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Stories from Scarborough

The Stories from Scarborough Collection(SFS) and corresponding course management site (formerly known as the Scarborough Oral History Project and Nearby Studies) are part of an interdisciplinary initiative that supports course-based community research and pedagogical innovation.

The course is interdisciplinary in its design and delivery and has been offered since 2013. It has been offered in partnership with courses in History, Womens’ and Gender Studies, Anthropology, City Studies, Sociology and in the winter of 2022, Curatorial Studies. Students conduct their research in interdisciplinary teams and are introduced to qualitative interviewing research methods and the practice of storytelling. Since the first offering of the course, the final assignment has involved some form of rich media assignment – digital storytelling, mini digital documentary, podcast, StoryMapping. Course research themes have included: community leadership, migration/immigration, sense of belonging, gender dynamics, awareness of indigeneity, social justice and activism, textile production and heritage preservation. For more information on the course and its associated archive please contact: Christine Berkowitz or Connie Guberman

Interview with Fatah Awil

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Fatah Awil speaks about the non-profit organization Urban Alliance On Race Relations in regards to their work on race relations and creation of training sessions across Ontario. Fatah describes his position as a program coordinator of the Diversity Youth Fellowship, which encourages and supports youth from Muslim, Black, Tamil and Filipino groups to become politically involved by providing them with internship opportunities in City Hall. As a previous fellow of this program, Fatah discusses the impact of the Diversity Fellowship both on the fellows that are involved in this program and for their communities as these fellows bridge the gap between their communities and city counsellors and the Mayor. He talks about the support that the Alliance has been providing and the advocation work it has done during COVID-19 for minorities working in high-risk jobs such as nurses, as well as how it has impacted their social activism.

Interview with Craig Heron

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Craig Heron, as a former professor of working-class history at York University, highlights the link between activism and history. Craig discusses how the New Left has contributed to his political involvement in protests for the democratization of the university as a UofT student and later involvements in strikes as a faculty member at York University. Lastly, Craig touches upon his initiatives as the President of Toronto Worker’ History Project, especially in regards to the production of community plays that he wrote surrounding different historical themes such as the Russian Revolution and the Winnipeg General Strike.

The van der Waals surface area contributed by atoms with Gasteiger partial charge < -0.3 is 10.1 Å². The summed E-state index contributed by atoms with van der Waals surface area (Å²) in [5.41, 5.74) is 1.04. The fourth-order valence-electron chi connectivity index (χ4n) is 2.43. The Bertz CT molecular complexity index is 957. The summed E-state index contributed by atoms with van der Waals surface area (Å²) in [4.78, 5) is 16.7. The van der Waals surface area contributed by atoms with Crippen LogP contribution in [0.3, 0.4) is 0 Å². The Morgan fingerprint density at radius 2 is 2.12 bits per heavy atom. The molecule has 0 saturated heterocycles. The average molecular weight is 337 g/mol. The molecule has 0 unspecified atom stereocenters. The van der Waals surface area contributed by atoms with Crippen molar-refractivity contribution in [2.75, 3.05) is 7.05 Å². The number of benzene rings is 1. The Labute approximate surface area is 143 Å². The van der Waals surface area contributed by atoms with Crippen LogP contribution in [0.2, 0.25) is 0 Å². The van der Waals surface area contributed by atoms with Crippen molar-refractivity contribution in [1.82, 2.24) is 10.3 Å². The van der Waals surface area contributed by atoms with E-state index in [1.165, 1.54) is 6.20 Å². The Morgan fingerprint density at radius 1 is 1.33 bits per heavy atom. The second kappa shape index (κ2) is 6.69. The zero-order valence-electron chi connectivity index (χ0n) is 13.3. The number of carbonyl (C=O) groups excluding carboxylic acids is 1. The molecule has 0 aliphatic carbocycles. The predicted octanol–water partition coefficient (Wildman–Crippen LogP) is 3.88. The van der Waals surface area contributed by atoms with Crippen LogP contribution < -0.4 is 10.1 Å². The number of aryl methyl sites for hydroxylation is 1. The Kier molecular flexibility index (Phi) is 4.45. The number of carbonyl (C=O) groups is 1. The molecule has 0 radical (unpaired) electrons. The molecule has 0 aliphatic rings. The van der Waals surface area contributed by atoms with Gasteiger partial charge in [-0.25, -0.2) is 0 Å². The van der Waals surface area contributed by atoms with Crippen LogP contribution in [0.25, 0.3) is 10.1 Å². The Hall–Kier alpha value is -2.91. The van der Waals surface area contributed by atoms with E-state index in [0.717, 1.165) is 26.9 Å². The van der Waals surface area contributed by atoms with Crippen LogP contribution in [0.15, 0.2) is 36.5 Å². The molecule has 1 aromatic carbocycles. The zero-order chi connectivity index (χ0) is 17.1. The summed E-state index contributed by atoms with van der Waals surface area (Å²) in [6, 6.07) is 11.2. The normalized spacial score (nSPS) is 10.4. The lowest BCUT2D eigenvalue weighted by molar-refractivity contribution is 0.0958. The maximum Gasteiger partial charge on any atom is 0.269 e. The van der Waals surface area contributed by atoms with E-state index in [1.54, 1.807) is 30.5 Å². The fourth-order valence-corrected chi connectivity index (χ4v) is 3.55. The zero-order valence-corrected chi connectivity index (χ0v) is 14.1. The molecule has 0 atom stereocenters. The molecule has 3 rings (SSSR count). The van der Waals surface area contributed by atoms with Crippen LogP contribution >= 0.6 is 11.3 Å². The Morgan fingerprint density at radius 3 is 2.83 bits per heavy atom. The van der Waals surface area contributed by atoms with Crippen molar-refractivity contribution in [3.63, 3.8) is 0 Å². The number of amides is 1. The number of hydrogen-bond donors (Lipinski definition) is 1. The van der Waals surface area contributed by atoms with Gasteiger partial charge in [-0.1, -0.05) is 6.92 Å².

Interview with confidential participant 002

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A McMaster student of psychology and social work discusses the importance of mental health awareness and the difference between mental health and mental illness. The participant discusses different tools for building mental health awareness, including online resources, workshops, lived experience and conversations with peers. They also speak about cultural stigma and taboo surrounding mental illness and how mental health education continues to be taught from a colonial perspective.

Interview with Raagini Appadurai

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Raagini Appadurai shares her experience with racism, coming as an immigrant from India at a young age, and her growing love for activism and ant-racism movements. As an educator, she speaks about confronting powers, gaining knowledge, and pursuing social equity, and how she solidly stepped into the field of activism in her high school years, providing a stable platform for herself and her peers to speak about matters pertaining to social justice.

Interview with Margaret McPhail

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Margaret McPhail talks about her experience as an activist, through her role as a secondary school teacher and staff member at the Ontario Secondary School Teachers' Federation (OSSTF/FEESO). She also describes her role on the International Women's Day Committee and with Organized Working Women.

Interview with Carla Neto

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Carla Neto speaks about her work as a social activist at Women's Habitat, working in a variety of positions for over 24 years and helping vulnerable women and children get the support they need. The focus of the interview is immigrant women and how Carla continues to assist these women.